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Mathematical power drives future technology

Mathematics underpins every technical discipline’s logical advance and mathematics education is vital to the future, according to Jim Cooper


ince their creation, computers have been used to solve complex problems in engineering, science, and medicine. Twenty years ago, Microsoſt released

Windows 3.11; IBM released the first Tinkpad with an integrated CD-Rom; Al Gore coined the term ‘Information Superhighway’; and the first Zip drive and Zip disks able to store an amazing 100MB were introduced. It was also at that time that the first volume of Scientific Computing World was published, giving the information- hungry scientific community a window into developments around the world. At that time, Maple, the symbolic

computation program from Maplesoſt, was six years old. Even in its infancy, Maple turned computers from very fast number- crunchers into actual mathematical assistants: solving equations; providing proofs; checking calculations; and supporting mathematicians in numerous fields. Over the last 20 years, we have seen such tools dramatically change the way engineering organisations and research institutions advance their knowledge. And we have watched them turn that knowledge into commercially-profitable innovations for consumers demanding better solutions to their problems. Today, technology has catapulted even further as we see the rise of 3D printing, no-touch interfaces such as Google’s Glass, and the invasion of computational power into every facet of our lives, beyond desktops and smartphones, and into our cars and TVs. Te evolution of Maple technology and the

addition of high performance tools, such as MapleSim, have meant that our focus is on providing the expertise and tools that help engineering and scientific organisations keep pace with their customers. With increasing global competition, organisations are looking for ways to reduce costs and development times, increase efficiency, performance, and safety. Maplesoſt enables organisations to achieve this, and become competitive in ways not possible 20 years ago, all based on a foundation of symbolic maths. l




Mathematics is at the core of all technical

disciplines, no matter the size or complexity of the problems they solve. A wide range of organisations are using mathematics to solve problems critical to their business. With increasing competition, environmental concerns, shorter development cycles, and price pressures, the problems facing these organisations are becoming increasingly complicated. And as engineers, scientists, and mathematicians look to the future, they are seeking solutions and tools that help them find better, more efficient ways to work. Our vision is to enable our customers to meet engineering and scientific challenges efficiently. Educating future generation of engineers and scientists is another key goal for us. With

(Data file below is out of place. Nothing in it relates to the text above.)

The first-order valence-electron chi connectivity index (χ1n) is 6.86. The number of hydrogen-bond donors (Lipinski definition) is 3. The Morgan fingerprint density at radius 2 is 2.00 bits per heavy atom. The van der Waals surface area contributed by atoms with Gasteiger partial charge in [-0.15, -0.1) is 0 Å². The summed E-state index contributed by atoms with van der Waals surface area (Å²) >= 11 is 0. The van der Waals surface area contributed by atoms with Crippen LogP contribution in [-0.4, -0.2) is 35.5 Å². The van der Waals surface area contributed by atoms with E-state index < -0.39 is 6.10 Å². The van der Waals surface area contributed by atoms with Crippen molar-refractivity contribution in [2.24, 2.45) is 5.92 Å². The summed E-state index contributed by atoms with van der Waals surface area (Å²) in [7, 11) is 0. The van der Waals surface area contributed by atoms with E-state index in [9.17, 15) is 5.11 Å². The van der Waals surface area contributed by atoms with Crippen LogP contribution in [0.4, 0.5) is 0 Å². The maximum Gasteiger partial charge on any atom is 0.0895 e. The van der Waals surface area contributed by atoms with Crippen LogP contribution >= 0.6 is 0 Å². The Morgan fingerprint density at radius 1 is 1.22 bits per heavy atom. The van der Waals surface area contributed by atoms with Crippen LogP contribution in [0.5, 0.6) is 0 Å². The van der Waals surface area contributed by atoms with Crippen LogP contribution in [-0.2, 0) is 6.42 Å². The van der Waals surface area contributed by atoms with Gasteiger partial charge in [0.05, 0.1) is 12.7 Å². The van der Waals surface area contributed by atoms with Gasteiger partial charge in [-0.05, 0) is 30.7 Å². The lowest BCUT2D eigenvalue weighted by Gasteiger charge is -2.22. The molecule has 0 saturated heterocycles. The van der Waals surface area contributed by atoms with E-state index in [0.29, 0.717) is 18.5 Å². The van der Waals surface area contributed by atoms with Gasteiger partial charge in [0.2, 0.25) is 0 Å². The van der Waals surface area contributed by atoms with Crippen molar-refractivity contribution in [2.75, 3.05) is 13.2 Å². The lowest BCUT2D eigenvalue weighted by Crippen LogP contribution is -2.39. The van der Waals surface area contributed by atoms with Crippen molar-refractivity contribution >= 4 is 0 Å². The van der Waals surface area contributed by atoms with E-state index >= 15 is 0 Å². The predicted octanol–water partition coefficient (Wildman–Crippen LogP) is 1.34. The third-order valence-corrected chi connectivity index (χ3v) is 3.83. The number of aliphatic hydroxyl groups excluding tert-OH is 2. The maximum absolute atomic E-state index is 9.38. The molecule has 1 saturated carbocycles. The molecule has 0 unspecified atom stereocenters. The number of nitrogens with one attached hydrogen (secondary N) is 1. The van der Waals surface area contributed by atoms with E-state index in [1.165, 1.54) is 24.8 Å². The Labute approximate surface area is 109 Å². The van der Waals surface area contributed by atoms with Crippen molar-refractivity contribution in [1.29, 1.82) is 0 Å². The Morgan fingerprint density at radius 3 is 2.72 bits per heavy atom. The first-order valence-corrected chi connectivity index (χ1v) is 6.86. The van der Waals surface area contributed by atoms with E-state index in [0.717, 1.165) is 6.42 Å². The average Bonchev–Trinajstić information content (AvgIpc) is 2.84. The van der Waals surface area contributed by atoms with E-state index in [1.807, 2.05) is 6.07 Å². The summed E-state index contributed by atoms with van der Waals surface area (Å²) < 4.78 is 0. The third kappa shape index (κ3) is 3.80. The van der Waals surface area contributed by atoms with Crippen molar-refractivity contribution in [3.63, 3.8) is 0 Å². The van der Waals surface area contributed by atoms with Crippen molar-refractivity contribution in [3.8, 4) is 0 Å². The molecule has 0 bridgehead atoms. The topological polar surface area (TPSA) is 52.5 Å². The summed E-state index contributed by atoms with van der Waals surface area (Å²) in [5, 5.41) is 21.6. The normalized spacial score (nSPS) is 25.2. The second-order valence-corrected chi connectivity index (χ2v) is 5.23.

increasing class sizes and reduced funding, heavy demands are being placed on instructors’ time. However, we see trends in education that are encouraging: the advent of online courses aimed at large-scale participation and open web access; the use of mobile devices; eContent such as iTunes U, eBooks, and Flexbooks; virtualisation; distance education; and cloud computing. Mathematics education is where Maplesoſt began, and we still consider it an important part of our mission. Technology continues to play a strong role in not only how we teach, but what we teach and when. Our goal is to bring theory to life, to create an engaging and interactive classroom environment, and to increase student comprehension. When I think about the rate of progress from

20 years ago to today, I can only imagine what such an article may look like in another 20 years. It is interesting to watch the evolution of drive-by-wire, green power, and mechatronics. Likely, 2D displays will be replaced by holograms, self-driving vehicles will be widespread, and the first manned lunar bases will be established. And, each of these will be thanks, in part, to greater computational and mathematical power.

Jim Cooper is president and CEO of Maplesoft AUGUST/SEPTEMBER 2014 25

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